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What is the cost of a commute?

The average Australian spends $122 on commuting costs every week. How much could you be saving by switching to public transport?

Whether you hop on a ferry in Sydney Harbour, slip into a packed Melbourne tram or drive through Adelaide's hilly suburbs, commuting to work is part of most people's daily routine.

We explored how much Australians are spending on their daily commute, the cost of taking public transport versus driving and how our commuting habits have changed.

How much do Australians spend on commuting costs?

According to Finder analysis, the average person spends approximately $122 per week on commuting costs – equivalent to $5,388 per year once public holidays, annual leave and sick leave are taken into account. This includes $66 for fuel, but toll roads, parking and other car ownership costs like car insurance are excluded. Meanwhile, public transport costs Australians $46 per week on average.

We also calculated how much walking and cycling costs you based on caloric output – a single calorie costs around 0.4 cents on average. For the average person, this translates to a cost of $4.82 per week for walking and $1.57 for riding their bike or scooter.

How much does it cost to take public transport to work?

The cost of a commute varies by city and can cost as much as $214.80 per week if you're travelling through all 8 zones in Brisbane – though this would take you over 3 hours each way.

Public transport can cost just $32 per week in Sydney (for less than 3km travelled by bus) or $33 in Perth (for zone 1 travel) and $31 per week in Melbourne (for zone 2 travel).

In Adelaide, transport fares stay the same regardless of distance travelled, excluding off-peak and concession fares.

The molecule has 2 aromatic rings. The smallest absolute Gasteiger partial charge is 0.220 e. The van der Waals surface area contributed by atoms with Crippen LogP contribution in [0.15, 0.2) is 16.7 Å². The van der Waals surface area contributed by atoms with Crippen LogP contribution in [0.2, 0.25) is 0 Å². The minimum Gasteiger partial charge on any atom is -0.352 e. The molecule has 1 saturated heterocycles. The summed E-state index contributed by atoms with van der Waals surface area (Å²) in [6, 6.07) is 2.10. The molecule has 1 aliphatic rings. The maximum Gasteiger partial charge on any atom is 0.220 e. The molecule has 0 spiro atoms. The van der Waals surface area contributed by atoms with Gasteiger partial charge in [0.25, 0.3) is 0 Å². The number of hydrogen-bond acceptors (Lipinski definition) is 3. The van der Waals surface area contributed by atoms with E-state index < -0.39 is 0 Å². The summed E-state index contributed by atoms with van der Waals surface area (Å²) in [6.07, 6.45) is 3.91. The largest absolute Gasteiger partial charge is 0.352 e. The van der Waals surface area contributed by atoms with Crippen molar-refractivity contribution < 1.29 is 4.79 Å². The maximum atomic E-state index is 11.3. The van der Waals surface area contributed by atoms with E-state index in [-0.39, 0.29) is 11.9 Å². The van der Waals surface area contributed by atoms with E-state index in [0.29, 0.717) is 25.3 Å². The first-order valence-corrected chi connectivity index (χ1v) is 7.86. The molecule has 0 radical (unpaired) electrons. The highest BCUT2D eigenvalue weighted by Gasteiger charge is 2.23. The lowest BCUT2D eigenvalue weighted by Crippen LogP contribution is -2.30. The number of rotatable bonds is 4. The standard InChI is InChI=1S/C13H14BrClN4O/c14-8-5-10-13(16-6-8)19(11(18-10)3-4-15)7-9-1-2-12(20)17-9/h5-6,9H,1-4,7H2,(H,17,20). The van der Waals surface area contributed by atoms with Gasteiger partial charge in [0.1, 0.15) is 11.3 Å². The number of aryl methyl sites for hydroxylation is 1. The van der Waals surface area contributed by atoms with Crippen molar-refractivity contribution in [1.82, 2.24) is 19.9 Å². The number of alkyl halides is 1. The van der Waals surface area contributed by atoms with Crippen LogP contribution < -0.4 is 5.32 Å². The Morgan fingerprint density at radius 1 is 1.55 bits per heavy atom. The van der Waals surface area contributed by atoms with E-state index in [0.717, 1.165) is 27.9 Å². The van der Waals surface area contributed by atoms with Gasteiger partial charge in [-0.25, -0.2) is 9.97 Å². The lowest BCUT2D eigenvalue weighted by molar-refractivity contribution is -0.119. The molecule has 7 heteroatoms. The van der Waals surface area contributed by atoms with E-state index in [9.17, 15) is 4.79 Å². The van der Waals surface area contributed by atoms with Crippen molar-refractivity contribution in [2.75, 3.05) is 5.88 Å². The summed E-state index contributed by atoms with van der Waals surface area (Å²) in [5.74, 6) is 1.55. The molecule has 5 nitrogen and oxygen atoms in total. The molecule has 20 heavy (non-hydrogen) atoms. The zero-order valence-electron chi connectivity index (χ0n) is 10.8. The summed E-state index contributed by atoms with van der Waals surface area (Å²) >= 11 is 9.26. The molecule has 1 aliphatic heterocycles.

Is it cheaper to take public transport or to drive to work?

To catch the train or to drive in the comfort of your own car? It's a common dilemma and there are pros and cons to both options. In the winter, waiting for your train or bus could have you shivering outside in the cold, but driving usually comes out as the pricier option – especially if you have to pay for parking.

We calculated the cost of driving to work versus taking public transport from major outer city suburbs in several cities.

How have fuel prices changed Australian driving habits?

The price of fuel fell by 4% in the September quarter of 2022, according to the Consumer Price Index. This reduced petrol-related stress for some Australians. In July 2022, 34% of people ranked petrol as 1 of their top 3 most stressful expenses. This dropped to 26% in March 2023, according to Finder's Consumer Sentiment Tracker.

However, petrol prices and the cost of living are still high compared to 2021. As a result, some Australians are cutting back on driving to bring down their fuel expenses. One-quarter (25%) are walking more frequently, 14% are taking public transport more frequently and 5% are riding their bike more frequently.

The majority of consumers (55%) have not changed their driving habits. A further 1% say they drive an electric car and are therefore unaffected by fuel prices.

Almost 12% of Australians don't own a car, narrowing down their commuting options significantly. Of those without a car, 37% are close to public transport and 28% say a car is too expensive to run and maintain.


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